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retical science, he may never once visit the garden or the cross.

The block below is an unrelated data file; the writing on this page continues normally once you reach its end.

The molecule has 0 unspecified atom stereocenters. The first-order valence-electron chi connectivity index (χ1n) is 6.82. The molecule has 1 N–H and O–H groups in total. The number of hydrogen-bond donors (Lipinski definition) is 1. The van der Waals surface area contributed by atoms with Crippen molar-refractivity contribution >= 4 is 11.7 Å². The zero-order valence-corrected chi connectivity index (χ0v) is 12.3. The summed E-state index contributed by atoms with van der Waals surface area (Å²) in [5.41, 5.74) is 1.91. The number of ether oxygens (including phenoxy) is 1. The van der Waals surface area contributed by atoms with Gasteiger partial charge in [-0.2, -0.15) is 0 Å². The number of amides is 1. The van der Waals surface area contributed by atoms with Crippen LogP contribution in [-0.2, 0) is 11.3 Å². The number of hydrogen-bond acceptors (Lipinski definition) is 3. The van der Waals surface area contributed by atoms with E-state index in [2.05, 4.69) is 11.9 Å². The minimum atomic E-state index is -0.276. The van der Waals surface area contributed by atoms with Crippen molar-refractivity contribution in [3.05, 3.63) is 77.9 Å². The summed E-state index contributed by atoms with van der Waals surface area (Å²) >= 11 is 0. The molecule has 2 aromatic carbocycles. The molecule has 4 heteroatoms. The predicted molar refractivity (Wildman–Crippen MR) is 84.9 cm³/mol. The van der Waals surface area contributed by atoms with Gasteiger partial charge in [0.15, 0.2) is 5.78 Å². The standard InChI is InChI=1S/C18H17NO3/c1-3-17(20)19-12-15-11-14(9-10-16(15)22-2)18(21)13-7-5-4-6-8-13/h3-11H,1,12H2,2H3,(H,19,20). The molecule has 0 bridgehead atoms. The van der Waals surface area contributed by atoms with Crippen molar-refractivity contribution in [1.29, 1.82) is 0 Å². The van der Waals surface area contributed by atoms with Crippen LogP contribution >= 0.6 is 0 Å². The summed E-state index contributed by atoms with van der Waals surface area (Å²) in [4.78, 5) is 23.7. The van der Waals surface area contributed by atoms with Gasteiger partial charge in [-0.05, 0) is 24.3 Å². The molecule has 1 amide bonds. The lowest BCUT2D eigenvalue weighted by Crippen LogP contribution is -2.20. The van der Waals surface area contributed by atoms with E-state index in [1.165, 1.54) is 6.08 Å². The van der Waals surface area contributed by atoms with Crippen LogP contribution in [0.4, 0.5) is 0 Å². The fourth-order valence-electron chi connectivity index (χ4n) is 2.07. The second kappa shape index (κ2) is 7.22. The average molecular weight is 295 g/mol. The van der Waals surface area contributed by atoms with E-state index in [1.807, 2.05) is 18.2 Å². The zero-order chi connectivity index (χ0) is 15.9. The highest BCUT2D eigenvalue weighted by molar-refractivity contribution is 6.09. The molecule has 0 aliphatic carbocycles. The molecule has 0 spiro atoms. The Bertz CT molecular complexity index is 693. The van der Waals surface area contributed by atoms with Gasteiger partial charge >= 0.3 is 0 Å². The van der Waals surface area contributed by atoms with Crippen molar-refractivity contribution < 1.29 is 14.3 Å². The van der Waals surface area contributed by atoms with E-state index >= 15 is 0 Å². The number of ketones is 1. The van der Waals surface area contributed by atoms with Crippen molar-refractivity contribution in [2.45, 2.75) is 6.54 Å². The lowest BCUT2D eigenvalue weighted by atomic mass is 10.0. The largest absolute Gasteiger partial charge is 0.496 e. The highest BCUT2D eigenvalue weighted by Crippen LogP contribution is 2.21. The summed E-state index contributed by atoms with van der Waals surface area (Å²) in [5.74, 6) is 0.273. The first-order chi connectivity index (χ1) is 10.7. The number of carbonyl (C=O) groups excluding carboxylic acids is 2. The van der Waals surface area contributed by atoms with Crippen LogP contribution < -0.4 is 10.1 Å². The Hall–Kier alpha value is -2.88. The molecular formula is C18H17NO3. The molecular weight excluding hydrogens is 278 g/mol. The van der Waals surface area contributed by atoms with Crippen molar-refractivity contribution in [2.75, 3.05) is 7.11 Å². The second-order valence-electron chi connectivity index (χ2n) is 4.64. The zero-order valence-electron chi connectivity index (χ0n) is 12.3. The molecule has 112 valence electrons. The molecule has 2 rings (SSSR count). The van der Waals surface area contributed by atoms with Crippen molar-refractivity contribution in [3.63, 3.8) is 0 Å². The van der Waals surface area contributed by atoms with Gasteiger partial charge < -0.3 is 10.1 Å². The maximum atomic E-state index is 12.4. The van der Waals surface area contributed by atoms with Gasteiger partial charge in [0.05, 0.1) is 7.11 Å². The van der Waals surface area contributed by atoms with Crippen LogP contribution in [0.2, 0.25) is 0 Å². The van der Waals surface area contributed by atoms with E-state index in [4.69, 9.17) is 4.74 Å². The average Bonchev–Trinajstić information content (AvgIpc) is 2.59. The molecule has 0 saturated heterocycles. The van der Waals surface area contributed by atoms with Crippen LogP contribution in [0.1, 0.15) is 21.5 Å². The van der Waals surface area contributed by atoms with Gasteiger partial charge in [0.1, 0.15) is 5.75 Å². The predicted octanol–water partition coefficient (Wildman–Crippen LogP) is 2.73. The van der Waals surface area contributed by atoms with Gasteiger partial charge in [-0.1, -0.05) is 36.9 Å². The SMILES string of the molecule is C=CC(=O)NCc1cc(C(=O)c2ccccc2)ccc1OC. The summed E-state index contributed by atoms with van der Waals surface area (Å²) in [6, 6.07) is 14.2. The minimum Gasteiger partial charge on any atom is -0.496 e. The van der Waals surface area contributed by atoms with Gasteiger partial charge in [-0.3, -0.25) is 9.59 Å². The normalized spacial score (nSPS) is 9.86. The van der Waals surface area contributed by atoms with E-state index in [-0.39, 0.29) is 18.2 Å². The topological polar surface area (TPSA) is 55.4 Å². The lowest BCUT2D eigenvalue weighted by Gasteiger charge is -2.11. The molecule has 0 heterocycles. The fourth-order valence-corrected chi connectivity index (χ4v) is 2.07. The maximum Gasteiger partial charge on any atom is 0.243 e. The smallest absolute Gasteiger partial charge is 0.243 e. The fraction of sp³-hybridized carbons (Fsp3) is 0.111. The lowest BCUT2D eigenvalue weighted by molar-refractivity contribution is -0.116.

Or he might gaze upon them for half a century with his present vision, and never discover the great “mystery of godliness.” The truths of the Bible are comprehended by the heart. To be destitute of the “single eye,” is to be blind to its transforming glories. “He that loveth not, knoweth not God, for God is love.” The gospel is a revelation of love. Christianity is love embodied in its purest form. And love can be comprehended only by love. I look upon no small portion of the biblical criticism of the present age as a curse to the church. Such is all the Rationalism of Germany, and such is the modern Unitarianism of our own land. It is a cheerless region, where the Rose of Sharon never blooms; a bleak and wintry sky, where no ray from the Sun of righteousness visits the sterile soil. How can the branches flourish where not even a root is found but is artfully unclasped, or rudely torn from the living Vine ? As soon might you expect the feeblest infant to live and thrive cradled amid the mountain snows, as the genius of Christianity to flourish in such a clime. I tremble at recommending the literature of the Bible, lest I should do it at the expense of its spirituality. I venerate the Scriptures for their historical research, for their literary merit, for their legal and political wisdom, and for their lofty principles of liberty and morality; but I venerate them unspeakably more, because they are “the wisdom of God and the power of God to salvation." Let others win the laurels to which human science may aspire; be it ours to guide the wandering to the feet of the Saviour; to lead them. to his cross; to strew the cypress over the tomb where he was laid ; and there on that hallowed spot, with them renew our faith and our devotion !